That is why the majority, to support its contiguity theory, must use a “simple example” of zero relevance to this case. Ante, at 23. Says the majority: District 6 “precincts near [Colleton C]ounty's northern border with Bamberg County could not have been moved into District 1 without egregiously flouting the State's important interests in contiguity or compactness.” Ante, at 24. That is true: As the map shows, District 6 is fat, and the precincts the majority mentions are far away from the District 1-District 6 line. See Appendix, infra, at 35, Figure 1. But of course this case has nothing to do with those outermost District 6 precincts, or even with the closer-in District 6 precincts that could have been moved into District 1. The sole issue here, again, is whether the State disproportionately selected heavily African-American precincts to move out of District 1. When it gets around to that issue, the majority says: “[T]he same problem” as in its example “arises with respect to the question whether a precinct in District 1 . . . could have been moved into District 6.” Ante, at 24. But that is not true, for self-evident reasons. As just described—and shown on the map—the old District 1 was thin, and the great bulk of its precincts were close to the District 1-District 6 line. See Appendix, infra, at 35, Figure 1. So they could have been moved “without egregiously flouting”—actually, without flouting at all—“the State's important interests in contiguity or compactness.” Ante, at 24. The majority's inapt comparison is revelatory in one sense only: It shows why appellate courts are supposed to use a clear-error standard—to make sure we are fixing, not introducing, mistakes.

The majority's other main criticism, aimed solely at Ragusa, is original to this Court: It was never raised or considered below (or, as far as I know, in other voting suits). The objection relates to the way Ragusa measured each precinct's partisan tilt. He asked how many 2020 Biden voters lived in a precinct relative to its voting-age population. So, for example, a 1,250-person precinct with 700 Biden voters would count as much more Democratic than the same-sized precinct with 350 Biden voters. The majority says that measure may be “statistically permissible”—but still is not good enough. Ante, at 26. In the majority's view, Ragusa should have “account[ed] for” potential variance in precinct turnout by looking to the Biden net vote instead of the Biden total vote. Ante, at 25-26. Now I'll admit: I'm not a statistician. I can see what the majority is saying, but my inclination would be to seek out other opinions—including from Ragusa himself—about the net-vote approach, and whether it would matter. The problem is I can't do that here. The theory is the majority's brainchild, absent from the District Court's proceedings. The State never asked Ragusa about it, before or during trial. The State's own expert did not bring it up. The State did not raise it in briefing below. And most important: Nothing in the trial record suggests that adopting the net-vote measure would have made a real difference. The majority, to show you why it might, offers what it calls a “simplified” example. Ante, at 25. For simplified read “fictional”—meaning, not reflective of any actual precinct's vote. And for simplified, also read “unrepresentative”? To take just one example: Maybe there are some, but I doubt there are many, precincts in which 1,100 of 1,250 voting-age people make it to the polls. See ante, at 26. A number of things about precinct composition and turnout would need to be true for the net-vote/total-vote distinction to make a significant difference to Ragusa's analysis—and we know none of them. Sure, it's fun to play armchair statistician. But it's irresponsible to reverse a trial court's decision—on clear-error review—based on such hypothesizing.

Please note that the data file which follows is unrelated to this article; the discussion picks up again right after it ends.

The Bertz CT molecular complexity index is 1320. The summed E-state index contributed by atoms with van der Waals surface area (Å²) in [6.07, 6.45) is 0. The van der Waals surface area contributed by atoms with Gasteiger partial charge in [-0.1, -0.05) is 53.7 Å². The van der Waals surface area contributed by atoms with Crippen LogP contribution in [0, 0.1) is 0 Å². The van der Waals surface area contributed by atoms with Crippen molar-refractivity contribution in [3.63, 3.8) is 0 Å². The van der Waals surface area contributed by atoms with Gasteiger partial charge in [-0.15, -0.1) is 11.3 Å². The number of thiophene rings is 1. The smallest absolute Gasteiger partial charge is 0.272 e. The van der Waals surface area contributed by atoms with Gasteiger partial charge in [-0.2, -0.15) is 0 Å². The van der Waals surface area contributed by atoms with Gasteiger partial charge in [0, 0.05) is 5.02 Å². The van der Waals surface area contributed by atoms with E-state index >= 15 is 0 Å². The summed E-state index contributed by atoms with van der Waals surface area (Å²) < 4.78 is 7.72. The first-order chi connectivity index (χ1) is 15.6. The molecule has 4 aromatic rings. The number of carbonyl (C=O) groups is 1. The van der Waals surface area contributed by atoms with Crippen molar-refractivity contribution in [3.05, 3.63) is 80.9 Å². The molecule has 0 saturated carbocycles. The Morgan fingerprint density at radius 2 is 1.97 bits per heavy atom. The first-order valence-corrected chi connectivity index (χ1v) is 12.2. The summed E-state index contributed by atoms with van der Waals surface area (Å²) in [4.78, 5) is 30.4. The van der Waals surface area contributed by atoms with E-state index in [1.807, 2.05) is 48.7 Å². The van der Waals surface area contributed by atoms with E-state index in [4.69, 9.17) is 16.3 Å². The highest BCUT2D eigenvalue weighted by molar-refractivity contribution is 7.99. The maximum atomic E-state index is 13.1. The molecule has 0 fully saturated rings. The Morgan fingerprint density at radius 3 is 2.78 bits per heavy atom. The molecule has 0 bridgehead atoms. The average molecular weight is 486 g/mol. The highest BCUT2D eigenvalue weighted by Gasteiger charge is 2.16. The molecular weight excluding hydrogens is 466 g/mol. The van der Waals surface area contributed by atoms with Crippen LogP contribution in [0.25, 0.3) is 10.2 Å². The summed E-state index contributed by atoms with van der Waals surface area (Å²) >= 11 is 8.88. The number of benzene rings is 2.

A couple of final attacks fare no better. The majority faults Liu for testing partisan tilt in District 1 with data from the 2018 gubernatorial primaries, rather than the 2020 presidential election. The majority confidently declares that because an off-year primary has a lower turnout, the “[d]ata from [it] is less informative.” Ante, at 28. Liu's explanation is deemed unworthy of mention. It was that the higher turnout of a presidential election, along with its greater focus on individual candidates, makes it a poorer measure of a district's year-in, year-out partisan tilt. See App. 135. The State's own expert did not contest that view, so the majority's skepticism again finds no support in the trial record. And even if 2020 data is better than 2018 data—it might be—what is better than either is both. That is what the Challengers had: Ragusa's study based on 2020 data and Liu's based on 2018 data, each showing a racial gerrymander.

Much the same thing is true as to a more obscure methodological issue the majority raises (again, needless to say, sua sponte): whether statistical analysis should “operate[ ] at the voter level” or the precinct level. Ante, at 27, n. 9. Here, the majority cannot get its attack-line consistent. First the majority claims that Ragusa's testimony was worse than the expert's in Cooper because Ragusa's relied on “precinct-level analysis” rather than looking at individual voters. Ibid. But within a page the majority asserts that Liu's study was “highly unrealistic” because he “treated each voter as an independent unit” rather than considering “neighbors” together. Ante, at 27-28. So an expert challenging a gerrymander can't win either way. But put that aside; the key thing, once more, is that the Challengers had not one but two types of analysis working in their favor. However a statistician looked at the data—whether voter-level or precinct-level—he reached the same conclusion: that the State's mapmakers targeted Black voters.